25 January 2019
“Cloudy today, sunny tomorrow?”

Renaissance Capital provides its economic forecasts for Russia, and the CIS and regional economies for the next two years, and believes 2020 may turn out to be the best year for Russia of the past eight years

Moscow, 25 January 2019 – Renaissance Capital, a leading investment bank in emerging and frontier markets, hosted a press breakfast for core media outlets, where Oleg Kouzmin, Renaissance Capital’s Russia and CIS Economist, shared his vision of Russia’s economic prospects, as well as those of the CIS and regional economies.

Oleg believes that this year is going to be more challenging for Russia than 2018, with softer GDP growth of just 1.2%; cooling consumer/investment demand growth (1.7%/1.5%); a 5% weaker year-average exchange rate (RUB66.3/$); and inflation rising above the policy target (4.7%). His base case assumes a $65/bl Brent oil price, but does not change much with different oil price assumptions.

However, Oleg pointed out that the slowdown in GDP growth and other macro indicators is not likely to affect the Russian economy dramatically.

Renaissance Capital’s forecast of Russian GDP for 2020 (2.4% with oil at $60/bl) exceeds Bloomberg consensus (1.7%). Oleg expects both a cyclical and structural recovery, namely the rebound of consumer and investment demand when the one-off effects of the 2019 VAT increase fade away. Also, Oleg believes that the increase in the retirement age will add a further 0.2-0.3 ppt to economic growth.

Oleg Kouzmin, Russia and CIS Economist, Renaissance Capital, commented: “Certainly, underlying risks for our forecasts are still there, and they are mainly on the external side, including lower investor appetite for emerging market assets, and, especially potential new sanctions, which are now an ever-present reality.”

Oleg noted that any new sanctions introduced by the Trump administration would not be as bad as those that may be imposed by the US Congress with respect to newly issued state debt. Renaissance Capital has prepared ‘soft’ and ‘hard’ scenarios of potential sanctions, to assess the scale of non-residents’ outflows from Russian financial assets (both sovereign debt and corporate equities), which could reach as high as RUB2.5trn or RUB5trn, respectively.

Oleg Kouzmin said: “We do not attempt to guess whether there will be any new sanctions or not. There is no consensus on this matter in the market either. However, we know that the potential negative impact of sanctions will be realised via the non-residents’ outflows from Russian securities.”

It will be hard to avoid some cooling in the CIS economies in 2019, due to a weaker Russian performance, lower commodity prices and the end of a cyclical upturn. In the longer term, however, five of nine CIS/regional economies could benefit from greater or smaller structural changes (Uzbekistan, Armenia, Georgia, Kazakhstan, and Belarus).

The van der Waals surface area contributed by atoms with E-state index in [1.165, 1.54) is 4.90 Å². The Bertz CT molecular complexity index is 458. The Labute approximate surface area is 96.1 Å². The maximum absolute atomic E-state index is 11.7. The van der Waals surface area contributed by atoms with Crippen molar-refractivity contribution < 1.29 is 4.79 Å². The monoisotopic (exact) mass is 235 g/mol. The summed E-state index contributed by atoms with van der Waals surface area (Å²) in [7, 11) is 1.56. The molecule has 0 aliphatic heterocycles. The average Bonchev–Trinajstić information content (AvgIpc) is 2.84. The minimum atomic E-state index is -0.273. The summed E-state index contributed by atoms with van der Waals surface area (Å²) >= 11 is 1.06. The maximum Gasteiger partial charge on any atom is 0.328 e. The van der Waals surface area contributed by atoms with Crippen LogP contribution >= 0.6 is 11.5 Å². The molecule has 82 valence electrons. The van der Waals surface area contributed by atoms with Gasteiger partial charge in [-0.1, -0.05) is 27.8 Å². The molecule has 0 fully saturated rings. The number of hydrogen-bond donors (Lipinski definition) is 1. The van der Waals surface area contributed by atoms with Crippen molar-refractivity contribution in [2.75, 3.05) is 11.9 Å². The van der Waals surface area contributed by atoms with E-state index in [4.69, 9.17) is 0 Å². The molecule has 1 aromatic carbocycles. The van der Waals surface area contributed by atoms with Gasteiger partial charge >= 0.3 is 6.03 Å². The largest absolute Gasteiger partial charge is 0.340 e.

With regard to 2019/2020 only, Oleg singles out four major macro stories in the region. He believes Georgia and Kazakhstan will perform the best, with Armenia and Belarus looking fine, too. The outlook is uncertain for Azerbaijan, Ukraine and Tajikistan (although Azerbaijan’s strong credit status should be kept in mind). Uzbekistan and Moldova are still ‘undiscovered stories’ for international investors.

Maxim Orlovsky, Managing Director, Equities, Renaissance Capital, also contributed to the dialogue, offering a hands-on analysis of the international political background and the financial sector. Maxim explained that despite the threat of sanctions, Russia benefits from its budget rule – funneling excessive oil profits out of the economy and thus supporting the growth of non-resource industries, and from its accumulated reserves which now exceed Russia’s foreign debt. The journalists at the event demonstrated a strong interest in Russia-China relations, and the shift of Russia’s economic vision to the East.

Maxim Orlovsky commented: “There are many high-profile statements regarding our financial relations with China. These relations, however, can hardly be considered well-established, apart from several individual projects. It is worth noting that China remains the key market for Chinese investors. In addition, when it comes to sanctions against Russia, Chinese companies and banks take a tougher stance than their Western colleagues.”

The press briefing also focused on international investors’ sentiment towards the Russian market, alongside prospects for the Russian investment banking sector.

Maxim Orlovsky added: “No doubt, the sanctions are pushing Russia off international investors’ radars. There are fewer funds investing into Russia now. This, however, spurs reallocation of funds within the economy. Currently, up to 40% of Moscow Exchange trades are generated by individuals, rather than corporates. This means that the financial market can evolve even if it is isolated.” 

Maxim Orlovsky pointed out that after a scaling-back in investment banking in Russia in recent years, the sector seems to have reached a balance, and further cutbacks are unlikely down the road. Also, with market expectations having shifted from a tough monetary policy in Europe and the US towards softer developments, we are now witnessing investor optimism returning to emerging markets to some extent. Summing it all up, he said the next several years are going to be “thrilling” for financial markets.